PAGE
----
Communicating about Assisted Living during a Crisis

By Tim Hodge, CSA

Ideally, we have conversations with our parents while they are still young and healthy. The two references can help improve your chances of having those difficult conversations.

We’ve seen several examples where families were unsuccessful in having important conversations with their aging loved ones in advance of needing to make decisions. The unfortunate result has been a crisis (broken hips, getting lost [dementia] and malnutrition/dehydration) which forced decisions about elder care. Additionally, many caregivers face serious health risks when caring for a declining loved one. Caregivers are often too close to the situation to make difficult choices.

So, what do we do if it’s too late and Mom/Dad needs outside support? How do we bring up in-home care or assisted living? What if their health is so bad that they need 24-hour nursing care?

There are a few things to consider. Is there a family member who can provide the needed care and support? Do your parents have the resources to pay for care? If not, will you rely on public assistance? What is the timeframe; how long will he/she need support?

We recommend the following steps as you prepare for the conversation and carry out your plan:

Step 1. Research with an expert. It’s likely that you have a few days to a couple of weeks to find the right solution and convince Mom/Dad that this will work. Using experts is the most efficient way to begin your research. The case manager (social worker) at the hospital or rehabilitation hospital is a great start. He/she will know what the prognosis is and can give a list of providers. When it comes to finding assisted living or in-home care, the case manager has limited expertise on which companies provide the best service. I’d recommend using an outside expert whose sole job is to help seniors find housing and care.

Step 2. Visit / Interview. Though time is short, you are in the driver’s seat. If you are going to move Mom/Dad into an assisted living community or home, you should physically visit the top 2-3 locations. If you are getting in-home care, interview the top 2-3 companies. With either, you are interviewing them to make sure they are right for your loved one.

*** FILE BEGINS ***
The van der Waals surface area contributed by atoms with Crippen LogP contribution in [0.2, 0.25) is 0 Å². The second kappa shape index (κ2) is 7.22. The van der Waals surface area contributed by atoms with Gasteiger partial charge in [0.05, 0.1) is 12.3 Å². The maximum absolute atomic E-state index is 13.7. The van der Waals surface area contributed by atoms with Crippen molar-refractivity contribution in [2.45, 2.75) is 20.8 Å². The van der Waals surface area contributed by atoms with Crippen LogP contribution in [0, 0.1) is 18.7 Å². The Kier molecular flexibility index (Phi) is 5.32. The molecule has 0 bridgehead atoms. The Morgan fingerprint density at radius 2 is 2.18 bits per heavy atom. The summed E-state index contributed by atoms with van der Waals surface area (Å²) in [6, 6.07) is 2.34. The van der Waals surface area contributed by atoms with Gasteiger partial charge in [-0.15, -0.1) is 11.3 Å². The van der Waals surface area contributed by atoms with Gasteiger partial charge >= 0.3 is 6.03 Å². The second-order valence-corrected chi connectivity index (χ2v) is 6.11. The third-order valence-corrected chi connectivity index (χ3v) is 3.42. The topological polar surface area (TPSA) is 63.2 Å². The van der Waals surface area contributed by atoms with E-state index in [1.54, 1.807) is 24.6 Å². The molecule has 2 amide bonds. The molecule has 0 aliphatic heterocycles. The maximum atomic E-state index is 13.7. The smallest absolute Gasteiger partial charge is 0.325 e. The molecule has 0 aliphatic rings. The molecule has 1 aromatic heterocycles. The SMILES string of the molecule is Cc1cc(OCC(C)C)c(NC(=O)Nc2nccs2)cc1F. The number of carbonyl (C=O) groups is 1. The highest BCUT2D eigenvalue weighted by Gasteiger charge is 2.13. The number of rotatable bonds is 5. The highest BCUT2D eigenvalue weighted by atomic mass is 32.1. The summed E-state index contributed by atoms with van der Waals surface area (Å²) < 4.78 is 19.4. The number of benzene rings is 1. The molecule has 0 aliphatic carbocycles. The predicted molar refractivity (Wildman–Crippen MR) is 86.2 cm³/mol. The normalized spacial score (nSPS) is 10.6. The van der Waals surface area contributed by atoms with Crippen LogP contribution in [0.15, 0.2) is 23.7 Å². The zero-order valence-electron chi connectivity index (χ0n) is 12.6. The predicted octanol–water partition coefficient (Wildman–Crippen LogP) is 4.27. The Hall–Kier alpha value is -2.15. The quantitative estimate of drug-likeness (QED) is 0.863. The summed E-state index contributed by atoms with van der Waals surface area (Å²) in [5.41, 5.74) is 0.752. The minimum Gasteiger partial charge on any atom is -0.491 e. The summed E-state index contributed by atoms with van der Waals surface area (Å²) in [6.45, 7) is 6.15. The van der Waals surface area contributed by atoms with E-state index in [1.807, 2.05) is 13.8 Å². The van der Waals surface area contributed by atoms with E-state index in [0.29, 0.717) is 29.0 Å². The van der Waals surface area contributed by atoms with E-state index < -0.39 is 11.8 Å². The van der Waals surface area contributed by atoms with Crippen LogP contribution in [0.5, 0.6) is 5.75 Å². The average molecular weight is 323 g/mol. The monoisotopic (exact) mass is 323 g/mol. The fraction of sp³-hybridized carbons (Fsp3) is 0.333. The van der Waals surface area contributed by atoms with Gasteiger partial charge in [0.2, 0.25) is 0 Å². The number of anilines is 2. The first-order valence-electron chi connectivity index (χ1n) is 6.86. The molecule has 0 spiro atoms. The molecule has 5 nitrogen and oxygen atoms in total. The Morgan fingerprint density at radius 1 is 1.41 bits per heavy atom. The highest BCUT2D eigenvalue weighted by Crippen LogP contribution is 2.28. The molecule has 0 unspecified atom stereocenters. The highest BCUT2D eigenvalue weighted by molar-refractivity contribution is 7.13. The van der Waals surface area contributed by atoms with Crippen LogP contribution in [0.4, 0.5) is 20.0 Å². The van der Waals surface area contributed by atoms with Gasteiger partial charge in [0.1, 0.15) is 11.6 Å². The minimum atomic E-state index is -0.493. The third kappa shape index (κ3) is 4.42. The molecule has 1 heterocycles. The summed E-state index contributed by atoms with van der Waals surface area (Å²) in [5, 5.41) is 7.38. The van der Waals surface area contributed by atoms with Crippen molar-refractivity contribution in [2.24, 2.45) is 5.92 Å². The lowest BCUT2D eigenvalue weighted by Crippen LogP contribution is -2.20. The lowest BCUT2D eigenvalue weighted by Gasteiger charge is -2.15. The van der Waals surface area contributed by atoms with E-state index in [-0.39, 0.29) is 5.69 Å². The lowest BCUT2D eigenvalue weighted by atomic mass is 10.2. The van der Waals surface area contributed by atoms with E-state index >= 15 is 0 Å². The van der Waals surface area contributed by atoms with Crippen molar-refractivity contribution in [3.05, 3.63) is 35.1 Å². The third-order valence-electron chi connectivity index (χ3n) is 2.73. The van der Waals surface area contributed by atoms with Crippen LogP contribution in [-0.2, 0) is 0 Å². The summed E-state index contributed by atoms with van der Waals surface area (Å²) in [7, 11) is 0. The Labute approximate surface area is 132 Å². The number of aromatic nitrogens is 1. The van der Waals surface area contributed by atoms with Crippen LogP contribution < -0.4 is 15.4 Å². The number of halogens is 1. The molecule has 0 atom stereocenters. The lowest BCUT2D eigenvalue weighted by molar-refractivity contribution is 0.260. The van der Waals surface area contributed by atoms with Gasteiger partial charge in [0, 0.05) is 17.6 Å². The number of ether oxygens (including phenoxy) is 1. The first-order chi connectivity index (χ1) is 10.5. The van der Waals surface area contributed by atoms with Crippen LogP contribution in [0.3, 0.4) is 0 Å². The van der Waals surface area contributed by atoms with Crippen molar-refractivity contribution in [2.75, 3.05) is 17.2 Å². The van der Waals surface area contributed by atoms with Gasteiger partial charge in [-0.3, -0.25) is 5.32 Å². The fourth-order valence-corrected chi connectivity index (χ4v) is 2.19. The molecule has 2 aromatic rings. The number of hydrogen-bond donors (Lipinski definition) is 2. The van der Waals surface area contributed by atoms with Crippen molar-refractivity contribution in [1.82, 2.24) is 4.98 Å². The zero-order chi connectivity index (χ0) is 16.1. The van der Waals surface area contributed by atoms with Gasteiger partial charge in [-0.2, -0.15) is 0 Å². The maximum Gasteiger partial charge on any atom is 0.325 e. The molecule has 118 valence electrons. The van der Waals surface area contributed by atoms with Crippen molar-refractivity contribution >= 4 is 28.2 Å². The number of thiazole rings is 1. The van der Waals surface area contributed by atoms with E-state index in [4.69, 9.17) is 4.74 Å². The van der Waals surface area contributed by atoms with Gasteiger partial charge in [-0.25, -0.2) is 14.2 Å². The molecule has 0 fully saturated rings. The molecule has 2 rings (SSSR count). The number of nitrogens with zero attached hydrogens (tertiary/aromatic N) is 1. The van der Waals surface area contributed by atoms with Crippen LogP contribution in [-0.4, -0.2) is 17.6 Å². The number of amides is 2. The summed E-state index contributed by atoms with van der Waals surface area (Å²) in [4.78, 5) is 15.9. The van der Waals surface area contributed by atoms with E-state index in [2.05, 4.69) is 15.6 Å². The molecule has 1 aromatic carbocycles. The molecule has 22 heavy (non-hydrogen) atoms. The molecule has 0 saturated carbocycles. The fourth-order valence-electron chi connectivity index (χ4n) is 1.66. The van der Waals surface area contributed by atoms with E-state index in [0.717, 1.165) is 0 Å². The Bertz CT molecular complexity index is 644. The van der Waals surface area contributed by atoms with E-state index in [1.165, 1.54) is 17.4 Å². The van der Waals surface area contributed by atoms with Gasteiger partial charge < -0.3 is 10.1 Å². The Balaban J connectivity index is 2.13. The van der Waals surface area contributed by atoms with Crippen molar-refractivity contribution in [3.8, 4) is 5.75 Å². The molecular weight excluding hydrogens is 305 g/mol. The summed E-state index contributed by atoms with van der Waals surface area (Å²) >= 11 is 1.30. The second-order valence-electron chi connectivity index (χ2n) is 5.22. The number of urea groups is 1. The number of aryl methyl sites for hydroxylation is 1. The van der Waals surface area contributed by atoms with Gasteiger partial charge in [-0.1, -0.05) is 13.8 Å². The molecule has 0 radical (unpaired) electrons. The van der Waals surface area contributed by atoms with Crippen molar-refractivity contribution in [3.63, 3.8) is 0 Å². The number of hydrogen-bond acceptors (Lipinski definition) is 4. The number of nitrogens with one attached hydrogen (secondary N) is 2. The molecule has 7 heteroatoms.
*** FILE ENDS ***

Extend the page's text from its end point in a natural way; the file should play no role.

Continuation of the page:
Step 3. Get your parent(s) involved. If they haven’t already been involved in the discussion, it’s time to get their buy-in. After all, they are the ones that have to live with the decision. Hopefully they are willingly considering their options. The unwilling parent can make it difficult for you.

Step 4. Make the move. If you are successful with step 3, then helping your loved one get the care he/she needs is fairly easy. The providers will help with the transition.

Let’s focus on Step 3. The techniques in the Crucial Conversation blog will be helpful and you should use them. However, it’s time to bring in some allies. The first is the medical staff. Let the doctor and case manager deliver the “bad news” and allow you to lovingly help your parent. Other medical staff must reinforce the need for assistance instead of saying, “you’ll be going home soon”. Those few words are confusing and really undermine your effort to bring your parent on board.

Your loved one probably trusts other people like the pastor, a neighbor, a close friend or other person. Prepare these allies by telling them the situation and what you have been doing to support your parent(s). Have them help by reinforcing the need to seek assisted living; and hopefully, with honest assurances that they will come visit.

I’d like to close with the idea that older adults are used to being in the driver’s seat when making decisions. They should understand that it is their decision to accept assisted living and we are helping them find the best option.


About the author. Tim Hodge is a Certified Senior Advisor (CSA)®. He served with the U.S. Army for 30 years, retiring with the rank of Colonel. Through two companies, he now serves older adults and their families in San Antonio and the surrounding counties. Aura Senior Management helps seniors and families manage appointments, transportation, in-home health care, budgets and other services. Assisted Living Locators provides expert advice to seniors and their families on Senior Housing and care. You can contact Tim at (210) 858-6989 or learn more by visiting Assisted Living Locators at


How to Say It to Seniors; Closing the Communications Gap with Our Elders, David Solie, Prentice Hall Press, 2004.

“Crucial Conversations”, Society of Certified Senior Advisiors Blog, June 2017,

Submitted By: Assisted Living Locators

Phone Number: (210) 858-6989